SWV (Sisters With Voices) - I Missed Us (2012)

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    Years before Destiny’s Child bemoaned their cash-flow-deficient boyfriends and shortly after TLC declared they weren’t too proud to beg, there were the Sisters With Voices, a.k.a. SWV.  A trio that met in school and cultivated their harmonies in a church sanctuary, Leanne “Lelee” Lyons, Tamara “Taj” Johnson-George and Cheryl “Coko” Clemons expanded those gospel-flecked serenades into attention from Teddy Riley and a deal with the RCA label, resulting in three back-to-back hit CDs. Thanks to songs that combined their sweet and sultry vocals with subtly-sexy lyrics and street-savvy beats (“Anything,” “Weak” “Right Here,” “Use Your Heart,” “Rain,” “Can We”) , SWV caught on strong with both male and females fans and made an impact with their catchy contributions to the era of “New Jill Swing.”

    But as we've all seen, over-abundances of ego, emotions and estrogen can drive even the hottest girl groups apart, and shortly after dropping 1997’s ironically-titled effort, Release Some Tension, SWV did just that----by splitting up. In a 1999 interview with Yahoo! Music, Ms. Clemons chalked up the disbanding to the aftermath of a cold war: “There was no communication. There was no unity. And I can’t work like that.” Coko released a solo CD that same year and continued lending her vocals to various urban and gospel projects while Taj and Lelee concentrated on family and pursued interests outside of the music industry.  Although the trio collaborated briefly and stoked rumors of a reunion after recording together  TV One’s Taj-centered reality series, “I Married a Baller,” that full-fledged homecoming wouldn’t be realized until their fourth and latest CD, I Missed Us, a collection of songs that energetically updates their signature sound.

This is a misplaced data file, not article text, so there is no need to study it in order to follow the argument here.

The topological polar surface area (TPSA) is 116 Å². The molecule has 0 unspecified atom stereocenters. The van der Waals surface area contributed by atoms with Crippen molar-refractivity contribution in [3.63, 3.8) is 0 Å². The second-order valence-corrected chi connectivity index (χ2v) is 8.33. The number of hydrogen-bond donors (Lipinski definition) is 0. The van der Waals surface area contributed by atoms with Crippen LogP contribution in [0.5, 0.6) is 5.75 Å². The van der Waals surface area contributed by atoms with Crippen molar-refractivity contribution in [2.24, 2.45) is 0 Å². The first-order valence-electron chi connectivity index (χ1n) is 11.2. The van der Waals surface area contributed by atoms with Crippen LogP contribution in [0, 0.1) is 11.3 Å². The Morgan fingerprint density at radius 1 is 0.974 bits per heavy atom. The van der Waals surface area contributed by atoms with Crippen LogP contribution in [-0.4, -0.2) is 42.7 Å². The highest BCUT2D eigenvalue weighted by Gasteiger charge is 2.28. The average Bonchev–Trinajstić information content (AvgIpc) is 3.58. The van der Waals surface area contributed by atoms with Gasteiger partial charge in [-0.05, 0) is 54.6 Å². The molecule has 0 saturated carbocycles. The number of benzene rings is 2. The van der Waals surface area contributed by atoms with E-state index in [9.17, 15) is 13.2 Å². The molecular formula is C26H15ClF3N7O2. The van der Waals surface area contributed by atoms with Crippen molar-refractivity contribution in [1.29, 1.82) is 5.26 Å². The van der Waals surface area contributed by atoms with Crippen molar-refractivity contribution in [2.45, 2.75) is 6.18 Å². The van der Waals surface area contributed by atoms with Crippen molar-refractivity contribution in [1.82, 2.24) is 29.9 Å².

Since 20 years have passed between their eponymous 1992 debut, It’s About Time, and now, everything about Taj, Coko and Lelee has matured, from their more elegant (and less urbanized) appearances, to  their increased vocal resonance (there’s a lot more triangulating of the leads today than during the 1990s) to the grown-woman subject matter  of their songs(no more sex-centered double-entendres or “what your girl don’t know won’t hurt her”-type songs).  Board-controllers Cainon Lamb and Bryan-Michael Cox are careful to modernize SWV for a new era of fans without offending their original ones, evidenced in the “Right Here”-recalling buoyancy in “Co-Sign,” the saucy self-assurance of “Do Ya” and “The Best Years,” where a long-ago ex’s efforts to rebound fall flat: “I ain’t gonna lie/for awhile I was bitter/got sick to my stomach every time I saw you with her. I know she was on those texts and late-night phone calls/When you had an emergency and rushed out of home/ I know she was on the other side of the phone/now you stand here saying you love me still/ I guess the grass ain’t greener yeah….”

    The balance of positive and negative sentiments also remains the same, although SWV now opts for being slyly suggestive instead of openly sexual (“Show Off,” “Use Me”).  “All About You” could easily be entitled “Anything Pt. 2,” with its adoring, Hi-Five interpolating lyrics (“Oh so long, we’ve been together, and I’ve never felt so good”), hip-hop-heavy groove and Wu-Tang-esque exclamations, and “Keep You Home” is as tear-stained as 1996’s “Fine Time,” laced with Lenny Williams-styled wails and regrets about the toxic turn of the relationship as they seethe over a cheating chump of a man: “Boy you think you know, but you have no idea/how I love you so and I need you here. Boy you think you know, but you have no idea/how I’m dying slow, slow, trying to keep you home.”

    SWV’s return to the airwaves isn’t exactly a full-on rebirth of the trio, but it is a rich revitalization of their fondly-remembered and often-imitated style. Listeners who enjoyed their 1990s hits should find it easy to pick up where they left off, greeting the ladies like a long-lost group of roommates who are eager to catch up, reconcile their past mistakes to their present milestones and meaningfully embrace;  glad to discover, before it became too late to do so, that they indeed Missed Us. Warmly Recommended.

    By Melody Charles